Environment, Sustainability & Energy

Gender is a leading factor for understanding the intersections of the environment, sustainability and energy. The poor (disproportionately women) are at a particular disadvantage from environmental degradation and lack of access to clean water and adequate, affordable energy. Women’s primary role in agricultural production, food preparation and water and fuel collection positions them as vital partners in building and implementing sound environmental policies. Investing in women is one of the most effective ways to advance sustainable development and fight global climate change. The diverse roles and needs of women must be recognized and addressed in programs ranging from rural development to green job creation and urban revitalization. Explore the resources listed below, including Related Categories links, or use the Keyword Search for more information.

VIOLENCE FORUM: Beyond Firewood

December 19, 2008 posted by Shyama Venkateswar

An op-ed just came across our desk that we wanted to share, as part of this week's Violence Forum here at TRD.  In a Boston Globe op-ed this week, Liv Ullmann, reminds us of the violence suffered by refugees in Darfur, Nepal, and Kenya.  Writes Ullmann:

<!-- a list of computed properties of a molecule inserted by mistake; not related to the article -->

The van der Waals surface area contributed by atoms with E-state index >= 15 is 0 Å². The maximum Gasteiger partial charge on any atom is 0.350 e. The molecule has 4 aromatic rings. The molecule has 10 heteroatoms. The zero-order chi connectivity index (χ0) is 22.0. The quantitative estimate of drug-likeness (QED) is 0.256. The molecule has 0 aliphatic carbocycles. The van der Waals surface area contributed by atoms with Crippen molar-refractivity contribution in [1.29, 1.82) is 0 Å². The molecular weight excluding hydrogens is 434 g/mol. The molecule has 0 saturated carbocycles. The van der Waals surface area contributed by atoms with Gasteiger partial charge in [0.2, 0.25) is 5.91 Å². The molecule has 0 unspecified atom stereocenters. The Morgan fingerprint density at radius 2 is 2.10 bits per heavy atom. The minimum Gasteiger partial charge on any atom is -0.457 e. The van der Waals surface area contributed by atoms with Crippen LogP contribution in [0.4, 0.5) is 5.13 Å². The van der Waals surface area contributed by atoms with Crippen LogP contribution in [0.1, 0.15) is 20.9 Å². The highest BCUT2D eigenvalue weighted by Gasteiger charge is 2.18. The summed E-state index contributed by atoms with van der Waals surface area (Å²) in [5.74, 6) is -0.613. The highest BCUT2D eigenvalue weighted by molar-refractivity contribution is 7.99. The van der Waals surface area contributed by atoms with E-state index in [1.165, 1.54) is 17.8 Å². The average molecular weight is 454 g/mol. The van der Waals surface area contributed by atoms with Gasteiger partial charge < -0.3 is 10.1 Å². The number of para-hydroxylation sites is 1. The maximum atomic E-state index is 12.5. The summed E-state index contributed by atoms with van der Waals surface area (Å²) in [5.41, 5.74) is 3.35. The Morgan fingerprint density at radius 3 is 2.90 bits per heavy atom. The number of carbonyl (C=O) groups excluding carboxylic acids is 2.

For thousands of these impoverished women and girls, gathering firewood is more than a vital chore - it is often a matter of life and death. By doing what many of us achieve by simply turning on a stove, refugee women and girls regularly fall victim to rape, assault, theft, exploitation, and even murder... It's high time we get "beyond firewood" and explore alternative fuels and cutting-edge energy technologies, such as clean-burning fuels, fuel-efficient stoves, and solar cookers, Ullmann says.  We need to reduce women’s vulnerability to violence by investing in alternative sources of fuel that do not require women to travel long distances to collect firewood. 


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